Walt G

Period Images to Relieve some of the Stress

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28 minutes ago, wayne sheldon said:

The detail and clarity in the photo is lacking enough that positive identification may not be possible. However, I am fairly sure the car behind the Fuller is an about 1904 Cadillac, model B if I recall correctly. I am a little unsure because while the hood and what I can see of the front axle peeking through the wheel look correct for the Cadillac, the wheelbase appears a bit longer than a few cars I have seen.

The car in front will be the toughest one. The basic style, shape of radiator and fenders was all quite common in the 1908 to 1910 years. I would guess it is most likely a Buick, likely a four cylinder. 

That model of Fuller is unusual enough that they are easily spotted. I am not certain about it though because the 1910 "Jackson" Fuller model had fourteen spokes in the wheels whereas this car has only twelve. The Fuller had an interesting and confusing history. There were two unrelated companies that built cars under the Fuller name. The Jackson Michigan cars were an off-shoot of the Jackson automobile (a complicated yet interesting relationship!). The other company was in Nebraska! Both companies built semi-high-wheel models similar to this car. History books, automotive guides, and other resources are often wrong. The Kimes and Clark catalog of cars (18** to 1942) even has the photographs identified incorrectly. I "think" this car may actually be the Nebraska Fuller, however it could be one of the early "Jackson" Fullers, although mostly looking correct, the 1910 "Jackson" Fuller had a few details  (like the spoke count and steering wheel) different. Fenders however look correct.

Does this help?

'10's group of three.jpg

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Benefits of AACA Membership.

Posted (edited)
44 minutes ago, wayne sheldon said:

 

I would question the "Renault" identification? Franklin also built a large model with that type hood (bonnet). The cowl lamps (barely visible) and apparent lack of radiator behind the bonnet make me suspect that it may be the big Franklin which was air-cooled and did not have a radiator.

I would lean toward Franklin too (the reason why is a lot of Renault's have a radiator between the hood and the cowl) - plus, strikes me as full elliptical springs and strikes me as American lighting. 

Edited by John_Mereness (see edit history)

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Posted (edited)
39 minutes ago, 58L-Y8 said:

Does this help?

'10's group of three.jpg

 

 

It certainly makes the picture look better! However in many cases, detail once lost, whether due to the limitations of the original camera and/or film, or the ravages of time upon the surviving image, is not easily recoverable. Sometimes, adjusting contrast and brightness can bring out some things. Often not much can be gained short of either artistic restoration or a major reconstruction computer program. Both of which largely use guesswork in reconstructing lost details.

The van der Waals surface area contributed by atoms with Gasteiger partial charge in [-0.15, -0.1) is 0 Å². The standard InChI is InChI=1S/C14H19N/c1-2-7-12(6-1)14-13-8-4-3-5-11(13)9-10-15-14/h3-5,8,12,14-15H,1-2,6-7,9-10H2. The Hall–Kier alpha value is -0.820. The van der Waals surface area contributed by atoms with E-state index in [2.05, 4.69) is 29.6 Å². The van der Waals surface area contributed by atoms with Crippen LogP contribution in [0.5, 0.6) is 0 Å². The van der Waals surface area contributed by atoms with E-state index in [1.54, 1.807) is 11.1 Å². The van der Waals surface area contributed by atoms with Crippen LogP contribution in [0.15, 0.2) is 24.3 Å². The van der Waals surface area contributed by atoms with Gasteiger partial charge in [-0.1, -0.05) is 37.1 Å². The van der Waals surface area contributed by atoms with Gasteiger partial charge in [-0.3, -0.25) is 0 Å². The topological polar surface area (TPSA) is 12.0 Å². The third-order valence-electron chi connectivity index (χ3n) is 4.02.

But Thank You regardless! It does look better.

Edited by wayne sheldon (see edit history)

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2 hours ago, wayne sheldon said:

 

I would question the "Renault" identification? Franklin also built a large model with that type hood (bonnet). The cowl lamps (barely visible) and apparent lack of radiator behind the bonnet make me suspect that it may be the big Franklin which was air-cooled and did not have a radiator.

 

You may be right. I hadn't looked for a radiator, I was just thinking expensive cars. 

 

My copy of Floyd Clymer's 1914 cars shows a similar looking car, although it has electric cowl lamps. The wheelbase was 120" and the cost $2300 for the touring car.  Maybe the car here is 1913

 

It doesn't help that driver is obscuring the front of the hood.

 

Plenty to choose from here - https://www.franklincar.org/tech/YOMImages/#1913

 

 

 

 

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Posted (edited)

The Lagonda Rapier with a 1,1 Litre twin-cam four. No factory bodies were offered, instead coachbuilt albeith in small series. After Lagonda Company reorganized in 1935 the rights to this smaller model was sold to Rapier Motors Ltd who continued production up to WWII

Lagonda Rapier (2).jpg

Lagonda Rapier (4).jpg

Edited by Casper Friederich (see edit history)

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"Does this hat make me look French?"

roadster guys.jpg

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Posted (edited)

Joseph Larson from Finland started Suomi Auto school in New York City in the 1910s. After his native country gained independence he settled in Helsinki and started a driving school here. I believe he took with him a shovel nosed Franklin when returning to his old homeland. At least there was a similar open Franklin in traffic in the Finnish Capital at least up to the Summer of 1925.

Franklin i Finland (2).jpg

Edited by Casper Friederich (see edit history)

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25 minutes ago, twin6 said:

902.jpg